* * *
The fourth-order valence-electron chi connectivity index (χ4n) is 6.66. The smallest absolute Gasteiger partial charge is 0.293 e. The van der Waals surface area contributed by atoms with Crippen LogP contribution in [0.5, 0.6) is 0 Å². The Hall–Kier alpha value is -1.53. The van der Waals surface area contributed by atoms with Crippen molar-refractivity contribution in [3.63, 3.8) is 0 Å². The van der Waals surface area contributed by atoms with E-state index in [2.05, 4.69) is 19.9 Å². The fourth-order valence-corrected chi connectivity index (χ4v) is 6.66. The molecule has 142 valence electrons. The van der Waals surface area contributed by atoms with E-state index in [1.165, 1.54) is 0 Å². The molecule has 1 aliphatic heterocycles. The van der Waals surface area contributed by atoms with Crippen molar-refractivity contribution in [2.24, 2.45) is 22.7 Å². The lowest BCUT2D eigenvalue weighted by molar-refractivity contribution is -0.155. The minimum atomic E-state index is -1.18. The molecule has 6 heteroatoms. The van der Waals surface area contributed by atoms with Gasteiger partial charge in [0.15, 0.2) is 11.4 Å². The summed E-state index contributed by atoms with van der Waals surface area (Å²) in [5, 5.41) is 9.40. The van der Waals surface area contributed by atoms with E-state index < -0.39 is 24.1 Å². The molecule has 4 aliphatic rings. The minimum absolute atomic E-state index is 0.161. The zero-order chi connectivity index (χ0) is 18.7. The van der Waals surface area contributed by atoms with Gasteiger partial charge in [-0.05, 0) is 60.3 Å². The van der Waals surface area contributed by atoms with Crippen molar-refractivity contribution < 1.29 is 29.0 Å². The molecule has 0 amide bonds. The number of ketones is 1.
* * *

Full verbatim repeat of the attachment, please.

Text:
The fourth-order valence-electron chi connectivity index (χ4n) is 6.66. The smallest absolute Gasteiger partial charge is 0.293 e. The van der Waals surface area contributed by atoms with Crippen LogP contribution in [0.5, 0.6) is 0 Å². The Hall–Kier alpha value is -1.53. The van der Waals surface area contributed by atoms with Crippen molar-refractivity contribution in [3.63, 3.8) is 0 Å². The van der Waals surface area contributed by atoms with E-state index in [2.05, 4.69) is 19.9 Å². The fourth-order valence-corrected chi connectivity index (χ4v) is 6.66. The molecule has 142 valence electrons. The van der Waals surface area contributed by atoms with E-state index in [1.165, 1.54) is 0 Å². The molecule has 1 aliphatic heterocycles. The van der Waals surface area contributed by atoms with Crippen molar-refractivity contribution in [2.24, 2.45) is 22.7 Å². The lowest BCUT2D eigenvalue weighted by molar-refractivity contribution is -0.155. The minimum atomic E-state index is -1.18. The molecule has 6 heteroatoms. The van der Waals surface area contributed by atoms with Gasteiger partial charge in [0.15, 0.2) is 11.4 Å². The summed E-state index contributed by atoms with van der Waals surface area (Å²) in [5, 5.41) is 9.40. The van der Waals surface area contributed by atoms with E-state index < -0.39 is 24.1 Å². The molecule has 4 aliphatic rings. The minimum absolute atomic E-state index is 0.161. The zero-order chi connectivity index (χ0) is 18.7. The van der Waals surface area contributed by atoms with Gasteiger partial charge in [-0.05, 0) is 60.3 Å². The van der Waals surface area contributed by atoms with Crippen molar-refractivity contribution < 1.29 is 29.0 Å². The molecule has 0 amide bonds. The number of ketones is 1.